Put simply, prayer.

In a more involved sense, Benedict referred to the divine office as the work of God, the multiple daily occasions where the monks drop whatever else they’re doing to gather together to pray and sing the Psalms. While each monk is assigned work within the community based on training and gifting, his real work is to pray. Ora et labora is the Benedictine motto: pray and work.

Last week, I wrote about patience, and how time spent waiting in line can be used to pray for others – even the people waiting in line near us, whom we may not know. In response, I was asked two excellent questions by a faithful reader of Encouragement From The Word: first, Why would God need or want us to pray for someone we know nothing about? and second, Since God already knows what is best for that individual and we don’t, why would our prayer have any influence on God?

I responded by saying that prayer has less to do with us influencing God than it does with developing our relationship with God. I remember when I was getting to know the woman who is now my wife, in those early weeks and months, we talked, whether on the phone or in person, a lot. If you’ve been in a serious relationship, you probably have done the same. We would talk about anything and everything, and it wasn’t about information sharing; it was about relationship building.

And on those occasions when we pray for others, whose situations (or maybe even names) we do not know, we commend them to God’s love and care, and let the Lord deal with their individual circumstances. While we may not be able to pray with precision, we can build our relationship with the Lord through such prayers.

When I pray with a monastic community (and I do, when time allows), I am not always acquainted with the people or issues that fill their times of prayer. The Psalm chants that we sing are not always familiar to me. But these times, like the times I spent waiting in line and praying for others, help to strengthen my walk with God. And that is never time wasted!

How can you redeem time by spending it building up your relationship with God?

Always be joyful. Never stop praying. Be thankful in all circumstances, for this is God’s will for you who belong to Christ Jesus” (1 Thessalonians 5.16-18, NLT).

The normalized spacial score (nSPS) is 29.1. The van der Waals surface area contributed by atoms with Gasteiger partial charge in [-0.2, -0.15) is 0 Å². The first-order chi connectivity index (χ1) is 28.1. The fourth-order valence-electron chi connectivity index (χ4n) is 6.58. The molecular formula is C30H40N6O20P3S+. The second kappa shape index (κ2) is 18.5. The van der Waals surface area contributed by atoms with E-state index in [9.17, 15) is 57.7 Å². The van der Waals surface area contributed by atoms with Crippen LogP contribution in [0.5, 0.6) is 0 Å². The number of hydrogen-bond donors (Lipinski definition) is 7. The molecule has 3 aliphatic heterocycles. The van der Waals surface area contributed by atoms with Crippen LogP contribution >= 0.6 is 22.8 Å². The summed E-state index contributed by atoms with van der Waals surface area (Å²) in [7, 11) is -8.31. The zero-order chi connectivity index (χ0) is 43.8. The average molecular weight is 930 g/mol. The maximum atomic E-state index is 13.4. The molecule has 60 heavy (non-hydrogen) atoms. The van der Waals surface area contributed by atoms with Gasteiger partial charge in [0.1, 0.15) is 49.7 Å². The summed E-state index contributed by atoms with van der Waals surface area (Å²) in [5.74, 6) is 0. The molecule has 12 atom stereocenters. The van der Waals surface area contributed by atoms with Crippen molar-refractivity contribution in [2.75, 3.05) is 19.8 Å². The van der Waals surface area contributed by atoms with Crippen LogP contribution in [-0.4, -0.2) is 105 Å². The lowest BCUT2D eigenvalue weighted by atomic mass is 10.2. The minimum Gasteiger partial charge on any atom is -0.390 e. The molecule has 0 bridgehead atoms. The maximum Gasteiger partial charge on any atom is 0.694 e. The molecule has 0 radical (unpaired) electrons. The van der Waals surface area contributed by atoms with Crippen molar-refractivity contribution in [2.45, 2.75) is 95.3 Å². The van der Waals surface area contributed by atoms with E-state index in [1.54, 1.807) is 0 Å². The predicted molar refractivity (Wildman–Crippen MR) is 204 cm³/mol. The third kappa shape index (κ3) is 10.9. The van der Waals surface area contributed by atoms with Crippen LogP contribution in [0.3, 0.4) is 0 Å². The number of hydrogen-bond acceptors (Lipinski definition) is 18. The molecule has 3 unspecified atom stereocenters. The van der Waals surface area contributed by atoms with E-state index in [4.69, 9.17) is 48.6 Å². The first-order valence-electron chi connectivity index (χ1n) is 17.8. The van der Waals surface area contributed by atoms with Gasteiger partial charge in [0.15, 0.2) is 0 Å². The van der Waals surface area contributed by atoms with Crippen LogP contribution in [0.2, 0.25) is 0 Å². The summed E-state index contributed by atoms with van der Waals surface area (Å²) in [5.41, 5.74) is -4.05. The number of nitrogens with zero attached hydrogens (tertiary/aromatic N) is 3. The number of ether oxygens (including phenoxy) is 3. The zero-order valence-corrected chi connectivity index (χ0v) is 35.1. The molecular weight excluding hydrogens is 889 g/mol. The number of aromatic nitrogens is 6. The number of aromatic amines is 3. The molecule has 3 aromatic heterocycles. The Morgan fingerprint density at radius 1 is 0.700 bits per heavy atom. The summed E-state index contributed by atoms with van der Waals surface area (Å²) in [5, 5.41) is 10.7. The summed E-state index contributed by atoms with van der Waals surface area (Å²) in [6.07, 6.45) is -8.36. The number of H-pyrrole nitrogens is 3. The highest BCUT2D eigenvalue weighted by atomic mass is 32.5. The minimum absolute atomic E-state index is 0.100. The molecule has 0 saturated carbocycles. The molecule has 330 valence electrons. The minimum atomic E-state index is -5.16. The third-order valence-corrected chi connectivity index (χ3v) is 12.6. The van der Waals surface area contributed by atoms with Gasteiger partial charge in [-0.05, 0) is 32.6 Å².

Encouragement From The Word

Living close to God’s heart

As followers of Jesus, we often hear about the importance of knowing and following God’s will.  Yet, it seems so elusive, doesn’t it?  Like looking for a needle in a haystack – or a lost coin or a lost sheep or a lost son.  After all, we aren’t born with an owner’s manual; we don’t know exactly what we’re designed to do.  So often, that is discerned by trial and (lots of) error.

That said, we do have the Bible as God’s written Word to us.  While it may not contain every specific thing for our lives (there is no index telling us whether to buy a particular house, for example), it does contain some general principles that help us know God’s will for us.  Indeed, there is no other written source by which we may know even a hint of God’s will!

Of course, God can speak to our hearts through other sources, but those other sources will either underline or corroborate biblical principles.  Our goal, in the end, is not for us to properly fulfill some sort of divine checklist of things we’ve done that are “God’s will.”  Instead, our goal is to become more like Jesus.

David Benner is a Christian spiritual writer who lives on Vancouver Island; I commend any of his books to your interest.  He has said, “Learning to desire God’s will is not something we can accomplish by resolve and willpower.  It occurs only when we live so close to God’s heart that the rhythm of our own heartbeat comes to reflect the divine pulse.”  Perhaps you know what it’s like to be so intimate with someone that you can feel the beat of that person’s heart.  We can experience that with God, too.  God longs for us to share that degree of intimacy with him.

When we pray – when we enter God’s holy presence at more than just mealtime – we have the opportunity to grow in intimacy with him.  When we serve the poor, we have the opportunity to grow in intimacy with him.  When we read the Scriptures and learn from biblical teaching, we have the opportunity to grow in intimacy with God.  Anything we do that drew the passion of Jesus in his ministry as recorded in Scripture can draw us closer to God’s heart, and have us living in God’s will.

Always be joyful. Never stop praying. Be thankful in all circumstances, for this is God’s will for you who belong to Christ Jesus” (1 Thessalonians 5.16-18, NLT).